How to Easily Assess Student Writing in Google Docs
WriQ is a FREE tool that helps teachers easily assess writing in Google Docs.
This Google Chrome extension helps teachers not only assess writing, including grammar, punctuation, spelling and more but also helps teachers track progress over time.
Below is a guest post outlining the features and recent updates.
Please note, this is a guest post, not sponsored.
This is a guest post by Mark Schwartz from Texthelp.
All teachers can agree that assessing student writing is a tedious and time-consuming process. Plus, monitoring student progress and analyzing their growth over the course of the year can be even more difficult. At Texthelp, we’ve spent the last several years coming up with a solution to give teachers some of their precious time back without diminishing the value of their feedback or the instruction to their students. And that solution is WriQ®.
WriQ, a Chrome Extension for Google Docs, is a writing achievement and assessment tool that supports both teachers and students in the writing process. For the teacher, WriQ saves time by auto-marking spelling, grammar, and punctuation errors, as well as seamlessly integrating rubrics for delivering qualitative feedback. For the student, it uses a combination of gamification, nudge theory, and research around writing bursts, to motivate them to work on improving their writing.
Step 1: Assessing a Paper
(If you’d prefer to see WriQ in action, you can view this short video).
Using WriQ to assess student work is easy. After installing the extension from the Chrome Store, open a student’s writing in a Google Doc and click on the caret to show the sidebar. (Note that the first time you use WriQ, you will have to identify yourself as a teacher, and will have to register to save a score and access other features).
Once the sidebar is open, you will see the auto-scoring features of WriQ:
- Accuracy percentage (based on correct word sequences)
- Spelling, grammar, and punctuation errors
- Word count
- Vocabulary maturity (based on age of acquisition)
- Time on task (time spent actually writing or editing)
You’ll also see that any errors that WriQ found are now underlined within the student’s document. It is important that you check through the document to change or add any errors that WriQ may have missed or got wrong. If you do see any missed or mismarked errors, simply click where the error occurred, and change (or ignore) it.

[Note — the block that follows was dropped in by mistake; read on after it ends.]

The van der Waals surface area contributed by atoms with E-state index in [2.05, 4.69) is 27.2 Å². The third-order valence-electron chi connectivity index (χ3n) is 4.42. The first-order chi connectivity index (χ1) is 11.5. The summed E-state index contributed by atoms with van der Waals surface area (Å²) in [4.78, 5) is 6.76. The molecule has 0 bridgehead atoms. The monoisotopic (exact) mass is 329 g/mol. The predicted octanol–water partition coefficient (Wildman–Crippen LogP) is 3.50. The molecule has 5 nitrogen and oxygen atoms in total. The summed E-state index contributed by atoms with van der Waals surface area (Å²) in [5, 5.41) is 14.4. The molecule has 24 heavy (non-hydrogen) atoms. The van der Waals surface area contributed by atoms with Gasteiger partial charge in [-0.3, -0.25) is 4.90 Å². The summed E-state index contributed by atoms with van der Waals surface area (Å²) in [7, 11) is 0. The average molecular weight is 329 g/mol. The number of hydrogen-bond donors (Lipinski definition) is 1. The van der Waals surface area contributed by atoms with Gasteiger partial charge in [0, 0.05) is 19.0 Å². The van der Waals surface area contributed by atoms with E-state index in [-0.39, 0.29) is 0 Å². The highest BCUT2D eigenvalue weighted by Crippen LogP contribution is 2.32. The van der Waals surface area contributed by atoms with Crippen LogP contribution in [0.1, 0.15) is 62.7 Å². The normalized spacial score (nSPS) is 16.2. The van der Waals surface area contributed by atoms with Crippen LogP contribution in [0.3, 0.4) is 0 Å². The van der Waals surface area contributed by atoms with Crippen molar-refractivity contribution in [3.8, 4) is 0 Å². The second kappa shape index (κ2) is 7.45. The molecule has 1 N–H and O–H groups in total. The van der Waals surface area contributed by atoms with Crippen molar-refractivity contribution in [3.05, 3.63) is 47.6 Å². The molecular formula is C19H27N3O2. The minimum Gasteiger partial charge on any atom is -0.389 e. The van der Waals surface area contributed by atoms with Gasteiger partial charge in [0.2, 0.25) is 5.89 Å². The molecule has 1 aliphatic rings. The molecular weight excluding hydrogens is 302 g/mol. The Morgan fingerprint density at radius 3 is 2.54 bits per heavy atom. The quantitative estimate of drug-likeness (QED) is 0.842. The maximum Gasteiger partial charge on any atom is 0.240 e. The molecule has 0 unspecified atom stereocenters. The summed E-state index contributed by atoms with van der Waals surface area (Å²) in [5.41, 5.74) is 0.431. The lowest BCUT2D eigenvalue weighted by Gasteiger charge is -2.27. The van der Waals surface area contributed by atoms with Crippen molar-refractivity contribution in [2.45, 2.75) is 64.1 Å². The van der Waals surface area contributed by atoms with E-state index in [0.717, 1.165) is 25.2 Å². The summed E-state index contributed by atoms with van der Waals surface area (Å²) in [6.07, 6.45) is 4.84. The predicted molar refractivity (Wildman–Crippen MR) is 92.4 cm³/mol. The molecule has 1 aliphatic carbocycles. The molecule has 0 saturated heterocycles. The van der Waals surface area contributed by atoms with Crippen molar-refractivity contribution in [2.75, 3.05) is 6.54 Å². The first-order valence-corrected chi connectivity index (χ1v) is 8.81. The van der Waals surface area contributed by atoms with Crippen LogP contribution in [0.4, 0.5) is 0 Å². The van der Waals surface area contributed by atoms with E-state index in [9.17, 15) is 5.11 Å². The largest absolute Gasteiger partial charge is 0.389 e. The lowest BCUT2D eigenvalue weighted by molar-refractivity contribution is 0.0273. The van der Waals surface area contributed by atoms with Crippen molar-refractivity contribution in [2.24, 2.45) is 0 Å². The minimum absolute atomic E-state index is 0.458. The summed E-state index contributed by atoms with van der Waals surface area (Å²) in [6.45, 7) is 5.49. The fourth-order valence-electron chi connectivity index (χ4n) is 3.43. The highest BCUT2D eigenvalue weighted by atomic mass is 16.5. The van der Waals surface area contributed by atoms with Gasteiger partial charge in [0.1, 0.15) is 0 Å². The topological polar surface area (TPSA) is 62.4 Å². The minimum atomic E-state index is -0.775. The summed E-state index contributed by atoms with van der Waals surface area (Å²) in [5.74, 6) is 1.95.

Once you’ve completed the quantitative assessment of your student’s writing, you can move on to the qualitative assessment through the use of WriQ’s built-in rubrics that are specific to the grade and genre chosen at the start of the grading process. That’s right, no more manually marking a printed chart. Instead, simply choose the correct criterion level that best matches the student’s writing for each assessment area. WriQ will automatically do the calculations and the rubric visualizations for you.
Note that teachers can create custom rubrics if their students have a premium license of WriQ. For more information on how to set up and use custom rubrics, see the related blog post.
Once you’ve completed all your grading, WriQ generates an image with an overview of your assessment, which can be inserted directly into the student’s paper for real-time feedback. The image includes your written feedback to the student, the metrics generated from WriQ’s auto-marking, a helpful visualization of the rubric, and a WriQ Score.
Step 2: Tracking Progress
(If you’d prefer to see the WriQ dashboard in action, you can view this short video).
After a student’s paper has been graded, the information will be entered into the teacher’s dashboard, which contains data for each student and all of their documents that have been scored with WriQ. This will allow educators to track individual student growth, while also enabling them to compare their students’ results to local and national norms.
Step 3: The Student Experience
(If you’d prefer to see the WriQ student experience in action, you can view this short video).
After getting the extension installed, students will see the WriQ icon in their Chrome Extensions bar. When they open a Google Doc and select the WriQ Chrome Extension, a small box will appear in the bottom, right-hand corner of their Doc. (Note: If it’s their first time accessing WriQ, they’ll have to go through a quick tutorial before getting started.)
This small box is the “WriQMeter”, which tracks Writing Bursts. Writing Burst length is a measure of writing fluency – the longer the burst, the higher the fluency. By enabling students to track their own bursts, they can see their progress over time and get the internal motivation they need to keep improving.
All students will be able to track their best and total bursts for that day, while premium licensed students will be able to see their progress weekly, monthly, and annually. This encourages students to spend more time writing, to write more words, and to write across different subject areas.
Bursts, however, are not the only thing that WriQ measures. Word clouds and subject keywords from the Academic Word List provide insight into how much writing a student is doing in different subject areas, and which words students are using the most.
In future releases, badges and other rewards will offer additional motivation to continue encouraging students to achieve in writing.
Have you had a chance to try WriQ yet? If not, install it today to see how it can revolutionize how you assess writing. And, if you’d like to try WriQ for free with your students, please fill out our WriQ Pilot Request Form, and someone will be in touch shortly!
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